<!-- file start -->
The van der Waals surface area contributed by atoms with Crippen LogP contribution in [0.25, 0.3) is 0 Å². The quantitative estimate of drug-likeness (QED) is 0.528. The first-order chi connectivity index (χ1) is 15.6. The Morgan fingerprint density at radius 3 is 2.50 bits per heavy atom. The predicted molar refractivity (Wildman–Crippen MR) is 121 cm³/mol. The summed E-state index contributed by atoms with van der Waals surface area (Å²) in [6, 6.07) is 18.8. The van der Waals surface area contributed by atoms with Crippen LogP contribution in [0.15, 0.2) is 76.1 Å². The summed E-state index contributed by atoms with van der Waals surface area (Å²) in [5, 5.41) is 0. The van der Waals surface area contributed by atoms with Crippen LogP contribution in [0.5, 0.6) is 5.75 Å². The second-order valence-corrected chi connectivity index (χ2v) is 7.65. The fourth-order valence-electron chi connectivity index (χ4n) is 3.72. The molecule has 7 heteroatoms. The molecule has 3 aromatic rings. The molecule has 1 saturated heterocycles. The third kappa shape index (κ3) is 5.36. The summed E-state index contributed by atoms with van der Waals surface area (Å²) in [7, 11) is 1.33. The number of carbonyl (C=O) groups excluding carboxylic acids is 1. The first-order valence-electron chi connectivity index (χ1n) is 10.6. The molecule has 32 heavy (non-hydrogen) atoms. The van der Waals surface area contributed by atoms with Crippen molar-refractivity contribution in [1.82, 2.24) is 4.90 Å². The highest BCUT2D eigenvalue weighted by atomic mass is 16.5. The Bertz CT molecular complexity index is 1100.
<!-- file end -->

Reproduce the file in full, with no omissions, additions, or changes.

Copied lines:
The van der Waals surface area contributed by atoms with Crippen LogP contribution in [0.25, 0.3) is 0 Å². The quantitative estimate of drug-likeness (QED) is 0.528. The first-order chi connectivity index (χ1) is 15.6. The Morgan fingerprint density at radius 3 is 2.50 bits per heavy atom. The predicted molar refractivity (Wildman–Crippen MR) is 121 cm³/mol. The summed E-state index contributed by atoms with van der Waals surface area (Å²) in [6, 6.07) is 18.8. The van der Waals surface area contributed by atoms with Crippen LogP contribution in [0.15, 0.2) is 76.1 Å². The summed E-state index contributed by atoms with van der Waals surface area (Å²) in [5, 5.41) is 0. The van der Waals surface area contributed by atoms with Crippen LogP contribution in [0.5, 0.6) is 5.75 Å². The second-order valence-corrected chi connectivity index (χ2v) is 7.65. The fourth-order valence-electron chi connectivity index (χ4n) is 3.72. The molecule has 7 heteroatoms. The molecule has 3 aromatic rings. The molecule has 1 saturated heterocycles. The third kappa shape index (κ3) is 5.36. The summed E-state index contributed by atoms with van der Waals surface area (Å²) in [7, 11) is 1.33. The number of carbonyl (C=O) groups excluding carboxylic acids is 1. The first-order valence-electron chi connectivity index (χ1n) is 10.6. The molecule has 32 heavy (non-hydrogen) atoms. The van der Waals surface area contributed by atoms with Crippen molar-refractivity contribution in [1.82, 2.24) is 4.90 Å². The highest BCUT2D eigenvalue weighted by atomic mass is 16.5. The Bertz CT molecular complexity index is 1100.